Furthermore, in the above-mentioned method, by varying a wavelength of the coherent rays to produce the hologram and other coherent rays for reproducing the hologram from each other, rays issued from the hologram can be expanded or compressed freely, and therefore, size of the pattern can be arbitrarily changed.

BRIEF EXPLANATION OF THE DRAWING

FIG. 1 is the perspective view of the part of the conventional CCD.

FIG. 2(a) is the plan view of a conventional high mutual conductance transistor.

FIG. 2(b) is a sectional elevation view at the line II-II' of FIG. 2(a).

FIG. 3 is the schematic sectional view of the conventional manufacturing of photolithographic technology.

FIG. 4 is the schematic view showing principle of the conventional holography exposure.

FIG. 5 is the schematic disposition diagram showing the conventional holography exposure method for making two light beams interference pattern.

FIG. 6 is the front view pattern showing lattice stripe pattern obtained by the disposition of FIG. 5.

FIG. 7 is a disposition diagram of a laser holography device.

FIG. 8 is a diagram for elucidating forming of patterns embodying the present invention.

FIG. 9 is a sectional elevation view of a semiconductor IC embodying the present invention.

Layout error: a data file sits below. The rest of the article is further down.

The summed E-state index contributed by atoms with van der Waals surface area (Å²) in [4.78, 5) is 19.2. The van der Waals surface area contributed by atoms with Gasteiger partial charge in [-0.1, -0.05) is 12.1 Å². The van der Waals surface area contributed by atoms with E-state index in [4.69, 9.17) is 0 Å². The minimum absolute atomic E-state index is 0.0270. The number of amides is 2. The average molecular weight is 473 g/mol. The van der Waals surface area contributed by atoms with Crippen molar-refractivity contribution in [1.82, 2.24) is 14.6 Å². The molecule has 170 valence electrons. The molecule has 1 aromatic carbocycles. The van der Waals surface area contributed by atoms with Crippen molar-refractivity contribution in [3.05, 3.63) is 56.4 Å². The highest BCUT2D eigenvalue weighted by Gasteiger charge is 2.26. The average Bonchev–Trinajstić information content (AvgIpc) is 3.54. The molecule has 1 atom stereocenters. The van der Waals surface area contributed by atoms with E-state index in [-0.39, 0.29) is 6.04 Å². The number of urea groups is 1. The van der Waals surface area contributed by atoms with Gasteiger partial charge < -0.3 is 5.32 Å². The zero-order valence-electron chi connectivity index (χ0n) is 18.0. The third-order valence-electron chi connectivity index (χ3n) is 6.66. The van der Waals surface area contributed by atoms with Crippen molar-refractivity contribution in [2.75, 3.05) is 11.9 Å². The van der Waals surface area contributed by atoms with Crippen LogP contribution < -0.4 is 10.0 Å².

FIG. 10(a), FIG. 10(b) and FIG. 10(c) are sectional elevation views showing steps of making the semiconductor IC shown in FIG. 9.

FIG. 11(a), FIG. 11(b), FIG. 12 and FIG. 13 are front views showing ways of forming pattern embodying the present invention.

FIG. 14(a), FIG. 14(b) and FIG. 14(c) are sectional elevation views showing steps of forming pattern embodying the present invention.

FIG. 15(a) and FIG. 15(b) are general front view and partially enlarged front view of one example of a semiconductor IC embodying the present invention.

FIG. 16(a), FIG. 16(b) and FIG. 16(c) are circuit diagram, schematical circuit connection diagram and actual plan view of a six element memory cell embodying the present invention.

FIG. 17(a), FIG. 17(b) and FIG. 17(c) are circuit diagram, schematic circuit connection, a three element memory cell embodying the present invention.

FIG. 18(a) and FIG. 18(b) are lateral front view and partially enlarged front view of another semiconductor IC in accordance with the present invention.

FIG. 19(a) is a plan view of a still another semiconductor IC embodying the present invention, FIG. 19(b) is a sectional elevation view at sectional line III-III' of FIG. 19(a), and FIG. 19(c) is a sectional elevation view at the sectional IV-IV' of FIG. 19(a).

FIG. 20 is a front view of another semiconductor IC made by modifying the embodiment of FIG. 19.

FIG. 21, FIG. 24 through FIG. 26 are disposition diagram of manufacturing apparatus to form two light beam interference patterns having hologram(s) in light path(s) for carrying out holography exposuring.

FIG. 22 is a sectional view showing a combination of hologram and a plane mirror to be used to embody the present invention.